“For the grow­ing num­ber of young artists who rejected art based on polit­i­cal themes and sought indi­vid­ual self-expression, there remained, as before, lit­tle oppor­tu­nity to exhibit their work, or to even pub­licly admit to being an artist.”

Chen Juyuan, Abstract Expres­sion lI, 1975. Ink and water­color on paper, 92 x 66 cm. Cour­tesy of the China Institute.

Bloom­ing in the Shad­ows: Unof­fi­cial Chi­nese Art, 1974–1985

Kuiyi Shen & Julia F. Andrews

In recent decades, con­tem­po­rary Chi­nese art—the art pro­duced between 1985 and the present—has been widely exhib­ited in the West. Inside Out, held at Asia Soci­ety in 1998, exhib­ited Chi­nese art from the sec­ond half of the 1980s and early 1990s, and there have been many other solo and group exhi­bi­tions at venues through­out the U.S. show­ing more recent work and expand­ing into the mul­ti­ple artis­tic medi­ums in use by Chi­nese artists today. In the mean­time, the con­tem­po­rary Chi­nese art world has been brought to the atten­tion of West­ern observers through sev­eral recent essays and new appear­ances in art his­tory text­books. Yet few exhi­bi­tions have asked the ques­tion of how, against the back­ground of thirty-five years of social­ist real­ism, this internationally-oriented con­tem­po­rary Chi­nese art came to be. “Bloom­ing in the Shad­ows” will exam­ine work pro­duced by three sig­nif­i­cant groups of young artists in the crit­i­cal decade lead­ing up to the Com­mu­nist party’s 1985 deci­sion to allow mod­ern artis­tic practices.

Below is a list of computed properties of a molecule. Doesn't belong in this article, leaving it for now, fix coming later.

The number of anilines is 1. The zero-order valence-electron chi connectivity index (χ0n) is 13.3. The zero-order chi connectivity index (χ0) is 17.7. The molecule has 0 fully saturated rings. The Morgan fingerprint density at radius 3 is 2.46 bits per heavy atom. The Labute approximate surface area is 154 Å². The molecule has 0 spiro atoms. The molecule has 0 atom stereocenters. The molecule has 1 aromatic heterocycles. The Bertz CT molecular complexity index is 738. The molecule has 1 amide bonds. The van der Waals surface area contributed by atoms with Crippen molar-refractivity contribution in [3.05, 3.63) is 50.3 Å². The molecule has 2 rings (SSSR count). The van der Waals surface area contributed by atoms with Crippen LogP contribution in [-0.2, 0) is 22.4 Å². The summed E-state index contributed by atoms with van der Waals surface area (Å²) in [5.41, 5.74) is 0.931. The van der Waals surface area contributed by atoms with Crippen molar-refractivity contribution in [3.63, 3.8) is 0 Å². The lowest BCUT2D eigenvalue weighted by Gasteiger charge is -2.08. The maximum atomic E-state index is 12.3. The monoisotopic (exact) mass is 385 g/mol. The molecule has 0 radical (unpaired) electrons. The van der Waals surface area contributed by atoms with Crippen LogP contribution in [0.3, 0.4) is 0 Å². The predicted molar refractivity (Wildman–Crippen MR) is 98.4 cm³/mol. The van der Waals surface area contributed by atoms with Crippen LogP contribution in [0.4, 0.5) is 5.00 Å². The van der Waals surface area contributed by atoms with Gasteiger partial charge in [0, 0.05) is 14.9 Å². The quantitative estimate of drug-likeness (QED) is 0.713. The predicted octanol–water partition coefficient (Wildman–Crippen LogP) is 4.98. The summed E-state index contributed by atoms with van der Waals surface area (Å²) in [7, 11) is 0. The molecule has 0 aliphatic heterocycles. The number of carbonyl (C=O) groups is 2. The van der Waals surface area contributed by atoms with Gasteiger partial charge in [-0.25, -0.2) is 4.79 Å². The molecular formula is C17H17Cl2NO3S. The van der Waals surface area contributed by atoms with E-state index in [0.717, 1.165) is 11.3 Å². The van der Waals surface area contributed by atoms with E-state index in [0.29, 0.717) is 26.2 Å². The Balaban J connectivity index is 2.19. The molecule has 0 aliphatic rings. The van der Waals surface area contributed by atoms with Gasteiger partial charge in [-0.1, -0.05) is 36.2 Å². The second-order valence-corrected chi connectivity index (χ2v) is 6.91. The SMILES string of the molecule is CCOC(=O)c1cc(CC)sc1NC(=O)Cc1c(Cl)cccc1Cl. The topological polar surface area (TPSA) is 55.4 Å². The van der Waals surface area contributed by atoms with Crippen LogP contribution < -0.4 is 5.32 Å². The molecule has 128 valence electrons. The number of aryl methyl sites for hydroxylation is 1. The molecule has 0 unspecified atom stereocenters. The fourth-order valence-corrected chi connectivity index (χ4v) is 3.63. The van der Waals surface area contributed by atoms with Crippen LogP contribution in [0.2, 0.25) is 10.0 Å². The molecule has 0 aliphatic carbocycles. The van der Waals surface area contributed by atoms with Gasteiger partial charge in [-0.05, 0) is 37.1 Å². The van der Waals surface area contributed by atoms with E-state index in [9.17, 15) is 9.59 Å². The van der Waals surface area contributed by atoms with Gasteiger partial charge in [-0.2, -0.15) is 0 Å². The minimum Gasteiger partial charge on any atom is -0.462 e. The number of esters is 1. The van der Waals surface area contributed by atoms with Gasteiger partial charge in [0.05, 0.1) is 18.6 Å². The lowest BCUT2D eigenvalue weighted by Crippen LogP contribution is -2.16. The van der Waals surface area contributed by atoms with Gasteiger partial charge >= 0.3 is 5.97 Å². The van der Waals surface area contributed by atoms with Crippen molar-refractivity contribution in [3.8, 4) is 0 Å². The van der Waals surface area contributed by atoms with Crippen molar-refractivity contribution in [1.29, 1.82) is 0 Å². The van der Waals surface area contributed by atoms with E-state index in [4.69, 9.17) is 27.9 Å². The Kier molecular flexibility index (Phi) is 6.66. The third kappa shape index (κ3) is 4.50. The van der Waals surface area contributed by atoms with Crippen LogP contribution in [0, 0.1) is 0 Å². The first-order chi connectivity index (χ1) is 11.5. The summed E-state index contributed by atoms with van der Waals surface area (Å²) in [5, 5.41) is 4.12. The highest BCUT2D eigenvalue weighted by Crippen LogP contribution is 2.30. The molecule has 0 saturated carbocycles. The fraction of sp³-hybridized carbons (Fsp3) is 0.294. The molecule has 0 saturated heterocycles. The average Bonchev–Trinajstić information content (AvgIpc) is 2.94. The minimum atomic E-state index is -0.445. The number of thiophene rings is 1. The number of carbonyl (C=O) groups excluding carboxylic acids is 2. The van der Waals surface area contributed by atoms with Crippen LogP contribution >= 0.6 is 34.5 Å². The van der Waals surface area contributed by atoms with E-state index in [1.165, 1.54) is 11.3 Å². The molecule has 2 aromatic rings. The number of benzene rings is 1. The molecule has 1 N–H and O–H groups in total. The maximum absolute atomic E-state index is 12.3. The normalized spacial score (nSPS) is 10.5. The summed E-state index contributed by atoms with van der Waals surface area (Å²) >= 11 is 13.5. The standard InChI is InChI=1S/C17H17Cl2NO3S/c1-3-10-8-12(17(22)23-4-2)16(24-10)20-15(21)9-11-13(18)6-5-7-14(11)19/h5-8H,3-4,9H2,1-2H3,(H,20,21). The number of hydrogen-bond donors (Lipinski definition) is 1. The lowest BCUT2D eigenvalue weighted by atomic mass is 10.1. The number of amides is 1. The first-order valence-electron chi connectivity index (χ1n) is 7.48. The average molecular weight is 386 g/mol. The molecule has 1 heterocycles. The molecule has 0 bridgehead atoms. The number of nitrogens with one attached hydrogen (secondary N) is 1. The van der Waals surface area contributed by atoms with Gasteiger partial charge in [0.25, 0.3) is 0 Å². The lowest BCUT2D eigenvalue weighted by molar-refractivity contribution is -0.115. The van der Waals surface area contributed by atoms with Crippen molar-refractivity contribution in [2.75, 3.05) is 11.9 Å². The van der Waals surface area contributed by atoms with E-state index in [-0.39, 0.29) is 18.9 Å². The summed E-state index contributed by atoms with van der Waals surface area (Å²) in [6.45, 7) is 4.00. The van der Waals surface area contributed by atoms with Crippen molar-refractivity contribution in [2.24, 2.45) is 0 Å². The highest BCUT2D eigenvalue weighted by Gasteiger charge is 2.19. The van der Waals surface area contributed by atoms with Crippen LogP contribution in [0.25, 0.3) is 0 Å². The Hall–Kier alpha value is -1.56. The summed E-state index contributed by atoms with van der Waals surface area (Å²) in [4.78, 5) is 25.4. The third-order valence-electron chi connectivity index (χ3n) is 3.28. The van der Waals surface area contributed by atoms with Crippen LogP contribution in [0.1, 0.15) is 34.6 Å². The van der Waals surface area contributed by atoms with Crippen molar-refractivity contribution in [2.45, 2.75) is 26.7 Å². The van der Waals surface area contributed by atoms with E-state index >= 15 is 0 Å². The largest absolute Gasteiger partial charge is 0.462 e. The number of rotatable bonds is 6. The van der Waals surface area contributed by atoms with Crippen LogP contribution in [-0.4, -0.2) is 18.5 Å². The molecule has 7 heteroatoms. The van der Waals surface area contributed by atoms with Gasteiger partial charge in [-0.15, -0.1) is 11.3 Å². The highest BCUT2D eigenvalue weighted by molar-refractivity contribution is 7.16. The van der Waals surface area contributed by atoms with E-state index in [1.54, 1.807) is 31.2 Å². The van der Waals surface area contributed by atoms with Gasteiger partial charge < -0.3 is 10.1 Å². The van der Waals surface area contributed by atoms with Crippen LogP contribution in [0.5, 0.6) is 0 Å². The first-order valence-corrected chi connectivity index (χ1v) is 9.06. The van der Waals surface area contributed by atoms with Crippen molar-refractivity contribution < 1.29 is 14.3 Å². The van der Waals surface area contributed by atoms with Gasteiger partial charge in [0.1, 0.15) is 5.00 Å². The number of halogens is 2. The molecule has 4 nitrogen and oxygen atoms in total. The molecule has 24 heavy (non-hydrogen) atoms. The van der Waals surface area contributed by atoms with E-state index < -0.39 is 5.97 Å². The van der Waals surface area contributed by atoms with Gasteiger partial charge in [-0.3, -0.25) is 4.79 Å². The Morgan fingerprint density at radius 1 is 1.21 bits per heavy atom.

The work in this exhi­bi­tion was cre­ated between 1974, the late Cul­tural Rev­o­lu­tion period, and 1985, when the avant-garde move­ment (or ’85 Move­ment) was launched. Chi­nese art in the Mao period, and par­tic­u­larly dur­ing the Cul­tural Rev­o­lu­tion, had become pure polit­i­cal pro­pa­ganda because nor­mal artis­tic prac­tice was for­bid­den both in insti­tu­tional set­tings and for indi­vid­ual artists. Art was to serve the work­ers, peas­ants, and sol­diers, both by its didac­tic theme and its real­is­tic (or social­ist real­ist) style. Some young artists and writ­ers began a quiet rebel­lion in the late years of the Cul­tural Rev­o­lu­tion, one imple­mented on small, eas­ily con­cealed sheets of paper or card­board, and shown only to the most trusted of friends. The 1976 death of Mao and the arrest of Cul­tural Rev­o­lu­tion lead­ers was an ide­o­log­i­cal, con­cep­tual, and psy­cho­log­i­cal turn­ing point for many of China’s artists. Although the two-year rule of Mao’s direct suc­ces­sor, Hua Guofeng, saw the con­tin­u­a­tion of Mao’s polit­i­cal and cul­tural poli­cies, indi­vid­ual artists began to break their polit­i­cal shack­les and ven­ture into pre­vi­ously for­bid­den realms of per­sonal artis­tic free­dom. How­ever, after their long period of iso­la­tion, Chi­nese artists had lost touch with the out­side world. Most of the artists rep­re­sented in this exhi­bi­tion were born after the estab­lish­ment of the People’s Repub­lic of China, and had lived their entire lives under Mao. What artis­tic lan­guage could they use to express their new concerns?